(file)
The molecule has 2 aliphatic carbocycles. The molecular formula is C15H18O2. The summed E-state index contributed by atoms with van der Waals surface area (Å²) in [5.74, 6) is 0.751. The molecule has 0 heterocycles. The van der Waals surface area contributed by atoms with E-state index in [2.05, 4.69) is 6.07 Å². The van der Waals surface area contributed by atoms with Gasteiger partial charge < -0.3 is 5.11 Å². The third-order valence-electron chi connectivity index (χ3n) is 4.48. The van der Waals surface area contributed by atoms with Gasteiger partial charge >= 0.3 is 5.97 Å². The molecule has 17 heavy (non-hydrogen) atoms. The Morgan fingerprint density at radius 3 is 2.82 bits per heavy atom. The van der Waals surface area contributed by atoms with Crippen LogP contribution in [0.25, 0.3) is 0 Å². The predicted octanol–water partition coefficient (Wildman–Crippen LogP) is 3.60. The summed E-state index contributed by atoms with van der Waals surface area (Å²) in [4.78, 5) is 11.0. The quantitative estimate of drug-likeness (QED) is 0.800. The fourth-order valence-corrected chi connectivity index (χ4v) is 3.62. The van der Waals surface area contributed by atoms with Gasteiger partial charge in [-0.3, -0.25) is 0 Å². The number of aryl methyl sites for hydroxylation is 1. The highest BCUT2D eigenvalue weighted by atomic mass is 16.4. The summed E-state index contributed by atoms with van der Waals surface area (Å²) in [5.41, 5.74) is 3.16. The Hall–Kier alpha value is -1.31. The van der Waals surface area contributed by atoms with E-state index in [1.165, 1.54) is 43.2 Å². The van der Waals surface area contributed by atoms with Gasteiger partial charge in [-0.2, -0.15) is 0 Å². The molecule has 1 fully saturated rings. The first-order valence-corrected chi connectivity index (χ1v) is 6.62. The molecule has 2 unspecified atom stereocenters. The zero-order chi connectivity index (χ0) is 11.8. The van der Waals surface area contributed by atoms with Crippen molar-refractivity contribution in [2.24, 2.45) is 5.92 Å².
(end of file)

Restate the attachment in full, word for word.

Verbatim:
The molecule has 2 aliphatic carbocycles. The molecular formula is C15H18O2. The summed E-state index contributed by atoms with van der Waals surface area (Å²) in [5.74, 6) is 0.751. The molecule has 0 heterocycles. The van der Waals surface area contributed by atoms with E-state index in [2.05, 4.69) is 6.07 Å². The van der Waals surface area contributed by atoms with Gasteiger partial charge < -0.3 is 5.11 Å². The third-order valence-electron chi connectivity index (χ3n) is 4.48. The van der Waals surface area contributed by atoms with Gasteiger partial charge >= 0.3 is 5.97 Å². The molecule has 17 heavy (non-hydrogen) atoms. The Morgan fingerprint density at radius 3 is 2.82 bits per heavy atom. The van der Waals surface area contributed by atoms with Crippen LogP contribution in [0.25, 0.3) is 0 Å². The predicted octanol–water partition coefficient (Wildman–Crippen LogP) is 3.60. The summed E-state index contributed by atoms with van der Waals surface area (Å²) in [4.78, 5) is 11.0. The quantitative estimate of drug-likeness (QED) is 0.800. The fourth-order valence-corrected chi connectivity index (χ4v) is 3.62. The van der Waals surface area contributed by atoms with Gasteiger partial charge in [-0.3, -0.25) is 0 Å². The number of aryl methyl sites for hydroxylation is 1. The highest BCUT2D eigenvalue weighted by atomic mass is 16.4. The summed E-state index contributed by atoms with van der Waals surface area (Å²) in [5.41, 5.74) is 3.16. The Hall–Kier alpha value is -1.31. The van der Waals surface area contributed by atoms with E-state index in [1.165, 1.54) is 43.2 Å². The van der Waals surface area contributed by atoms with Gasteiger partial charge in [-0.2, -0.15) is 0 Å². The molecule has 1 fully saturated rings. The first-order valence-corrected chi connectivity index (χ1v) is 6.62. The molecule has 2 unspecified atom stereocenters. The zero-order chi connectivity index (χ0) is 11.8. The van der Waals surface area contributed by atoms with Crippen molar-refractivity contribution in [2.24, 2.45) is 5.92 Å².